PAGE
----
Navigating employment law waters: unpaid internships
By Doug MacLeod
Did you know that many so-called unpaid interns are really employees who are entitled to be paid? In Ontario, there is no law which permits an employer to unilaterally designate a person as an unpaid intern. Certain trainees and students however can be hired as unpaid interns.
A trainee is not an employee
Under the Employment Standards Act , a trainee is deemed not to be an employee. To qualify as a trainee under the ESA, six (6) conditions must be met such as a requirement that the training be similar to that which is given at a vocational school.
A student taking an approved course is not an employee
Under the ESA, an individual who performs work under a program approved by a college of applied arts and technology or a university is deemed not to be an employee. There are other work placement exceptions set out in the ESA.
An employee is generally entitled to be paid Ontario’s minimum wage
If a trainee does not meet the prescribed conditions, or a student does not satisfy the work placement requirements then a so-called intern could very well be entitled to be paid minimum wage for all hours worked. In addition, the intern may be entitled to additional compensation including vacation pay, statutory holiday pay and overtime pay.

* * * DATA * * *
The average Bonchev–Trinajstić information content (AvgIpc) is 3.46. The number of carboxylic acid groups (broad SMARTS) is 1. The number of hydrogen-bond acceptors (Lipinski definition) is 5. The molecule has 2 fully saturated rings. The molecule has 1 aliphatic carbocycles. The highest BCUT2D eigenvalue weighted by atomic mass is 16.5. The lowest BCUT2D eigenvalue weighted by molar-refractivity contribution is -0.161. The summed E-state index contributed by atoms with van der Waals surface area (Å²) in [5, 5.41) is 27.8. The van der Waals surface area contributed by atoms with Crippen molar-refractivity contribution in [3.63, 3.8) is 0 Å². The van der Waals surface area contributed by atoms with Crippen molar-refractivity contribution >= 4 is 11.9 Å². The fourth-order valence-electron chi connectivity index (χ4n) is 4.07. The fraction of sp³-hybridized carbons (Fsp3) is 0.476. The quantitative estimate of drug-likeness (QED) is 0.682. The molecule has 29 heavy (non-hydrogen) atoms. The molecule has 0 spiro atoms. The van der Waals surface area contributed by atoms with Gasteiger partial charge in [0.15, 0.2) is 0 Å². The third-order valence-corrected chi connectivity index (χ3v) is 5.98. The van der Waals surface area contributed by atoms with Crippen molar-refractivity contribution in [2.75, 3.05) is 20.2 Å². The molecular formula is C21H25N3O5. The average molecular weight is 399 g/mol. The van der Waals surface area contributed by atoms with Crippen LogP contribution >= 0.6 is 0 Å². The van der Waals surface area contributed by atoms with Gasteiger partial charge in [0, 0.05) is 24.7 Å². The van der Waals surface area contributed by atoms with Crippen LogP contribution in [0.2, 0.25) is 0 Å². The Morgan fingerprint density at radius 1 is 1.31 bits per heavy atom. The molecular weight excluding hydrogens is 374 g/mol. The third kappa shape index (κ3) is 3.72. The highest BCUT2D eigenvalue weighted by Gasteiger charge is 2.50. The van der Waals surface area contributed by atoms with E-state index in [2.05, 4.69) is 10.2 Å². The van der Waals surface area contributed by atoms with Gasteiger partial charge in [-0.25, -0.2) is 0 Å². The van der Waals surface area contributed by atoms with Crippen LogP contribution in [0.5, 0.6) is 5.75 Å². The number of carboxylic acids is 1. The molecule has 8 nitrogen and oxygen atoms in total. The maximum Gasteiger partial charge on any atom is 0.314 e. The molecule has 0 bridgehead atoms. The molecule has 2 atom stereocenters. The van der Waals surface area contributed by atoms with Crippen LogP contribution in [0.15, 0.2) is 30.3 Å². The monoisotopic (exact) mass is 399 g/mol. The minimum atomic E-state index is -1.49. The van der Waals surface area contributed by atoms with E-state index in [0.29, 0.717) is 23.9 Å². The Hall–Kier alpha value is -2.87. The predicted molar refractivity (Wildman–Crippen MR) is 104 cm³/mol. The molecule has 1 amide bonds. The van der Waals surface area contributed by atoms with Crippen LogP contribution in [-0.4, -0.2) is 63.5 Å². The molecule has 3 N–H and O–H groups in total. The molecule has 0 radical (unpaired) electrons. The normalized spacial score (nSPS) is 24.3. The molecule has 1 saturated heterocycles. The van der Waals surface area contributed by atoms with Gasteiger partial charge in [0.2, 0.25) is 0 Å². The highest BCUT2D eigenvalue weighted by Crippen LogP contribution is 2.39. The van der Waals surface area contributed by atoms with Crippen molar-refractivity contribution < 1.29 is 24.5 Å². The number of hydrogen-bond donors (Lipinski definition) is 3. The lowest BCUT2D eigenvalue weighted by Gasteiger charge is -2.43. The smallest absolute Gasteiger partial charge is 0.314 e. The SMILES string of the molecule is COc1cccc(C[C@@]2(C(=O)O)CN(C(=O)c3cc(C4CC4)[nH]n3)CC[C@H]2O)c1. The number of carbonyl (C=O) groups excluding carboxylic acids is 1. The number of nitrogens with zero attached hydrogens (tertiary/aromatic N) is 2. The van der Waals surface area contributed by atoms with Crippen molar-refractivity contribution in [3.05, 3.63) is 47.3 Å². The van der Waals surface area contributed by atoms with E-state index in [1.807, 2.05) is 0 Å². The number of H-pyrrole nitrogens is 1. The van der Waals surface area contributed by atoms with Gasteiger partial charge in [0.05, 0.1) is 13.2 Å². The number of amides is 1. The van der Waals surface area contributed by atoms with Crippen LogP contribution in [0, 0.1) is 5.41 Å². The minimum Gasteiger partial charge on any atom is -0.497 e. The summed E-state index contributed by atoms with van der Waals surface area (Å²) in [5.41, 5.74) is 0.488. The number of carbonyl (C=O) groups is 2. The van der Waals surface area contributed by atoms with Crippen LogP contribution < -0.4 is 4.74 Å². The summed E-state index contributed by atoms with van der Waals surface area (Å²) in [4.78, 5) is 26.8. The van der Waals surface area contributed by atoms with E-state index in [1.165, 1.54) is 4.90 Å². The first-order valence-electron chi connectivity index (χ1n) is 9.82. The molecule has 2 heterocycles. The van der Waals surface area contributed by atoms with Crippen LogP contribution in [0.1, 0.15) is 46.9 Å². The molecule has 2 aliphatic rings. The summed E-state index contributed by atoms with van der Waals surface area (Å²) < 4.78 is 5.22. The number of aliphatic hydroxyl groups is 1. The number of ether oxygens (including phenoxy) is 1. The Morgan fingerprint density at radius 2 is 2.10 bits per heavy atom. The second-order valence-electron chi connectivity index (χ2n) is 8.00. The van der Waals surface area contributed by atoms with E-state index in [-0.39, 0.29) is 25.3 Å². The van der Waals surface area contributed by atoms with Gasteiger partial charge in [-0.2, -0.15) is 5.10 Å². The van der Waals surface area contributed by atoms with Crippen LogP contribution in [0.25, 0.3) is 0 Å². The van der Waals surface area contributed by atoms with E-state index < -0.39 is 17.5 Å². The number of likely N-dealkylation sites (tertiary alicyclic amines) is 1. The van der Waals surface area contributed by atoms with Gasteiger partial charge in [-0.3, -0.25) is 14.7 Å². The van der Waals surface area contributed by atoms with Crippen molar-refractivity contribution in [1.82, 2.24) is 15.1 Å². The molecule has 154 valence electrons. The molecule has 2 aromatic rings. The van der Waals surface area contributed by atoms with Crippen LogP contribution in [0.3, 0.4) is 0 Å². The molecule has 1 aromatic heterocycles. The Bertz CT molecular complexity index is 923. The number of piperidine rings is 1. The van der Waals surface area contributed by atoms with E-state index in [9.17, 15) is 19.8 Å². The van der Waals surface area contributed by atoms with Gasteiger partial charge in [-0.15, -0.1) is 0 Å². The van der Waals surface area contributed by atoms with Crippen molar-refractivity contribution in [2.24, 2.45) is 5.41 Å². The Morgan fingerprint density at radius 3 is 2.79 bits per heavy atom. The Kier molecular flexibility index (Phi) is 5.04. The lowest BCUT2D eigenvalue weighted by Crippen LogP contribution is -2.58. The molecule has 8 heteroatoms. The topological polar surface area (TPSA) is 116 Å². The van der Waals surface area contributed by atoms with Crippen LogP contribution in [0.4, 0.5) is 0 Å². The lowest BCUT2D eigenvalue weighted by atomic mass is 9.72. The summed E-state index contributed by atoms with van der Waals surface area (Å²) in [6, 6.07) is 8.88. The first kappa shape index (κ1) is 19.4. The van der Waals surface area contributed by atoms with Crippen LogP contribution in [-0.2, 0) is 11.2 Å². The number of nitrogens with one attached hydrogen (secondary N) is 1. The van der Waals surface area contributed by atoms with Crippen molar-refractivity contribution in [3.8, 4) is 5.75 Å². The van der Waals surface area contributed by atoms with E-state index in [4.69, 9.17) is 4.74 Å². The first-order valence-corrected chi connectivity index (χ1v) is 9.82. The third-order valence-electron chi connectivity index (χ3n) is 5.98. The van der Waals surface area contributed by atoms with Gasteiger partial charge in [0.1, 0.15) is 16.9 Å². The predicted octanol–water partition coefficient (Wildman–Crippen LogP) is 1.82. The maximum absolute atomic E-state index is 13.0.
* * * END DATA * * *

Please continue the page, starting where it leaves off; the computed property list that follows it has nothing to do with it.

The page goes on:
Lessons to Be Learned
Even if an individual agrees to participate in an unpaid internship the employer may still be liable to pay the person, among other things, minimum wage for all hours worked.
An employer should enter into a written internship agreement with every intern and this agreement should set out the terms and conditions of the internship. If the person is being hired as a trainee within the meaning of the ESA then all prescribed conditions should be included in the agreement. Read MacLeod Employment Law Blog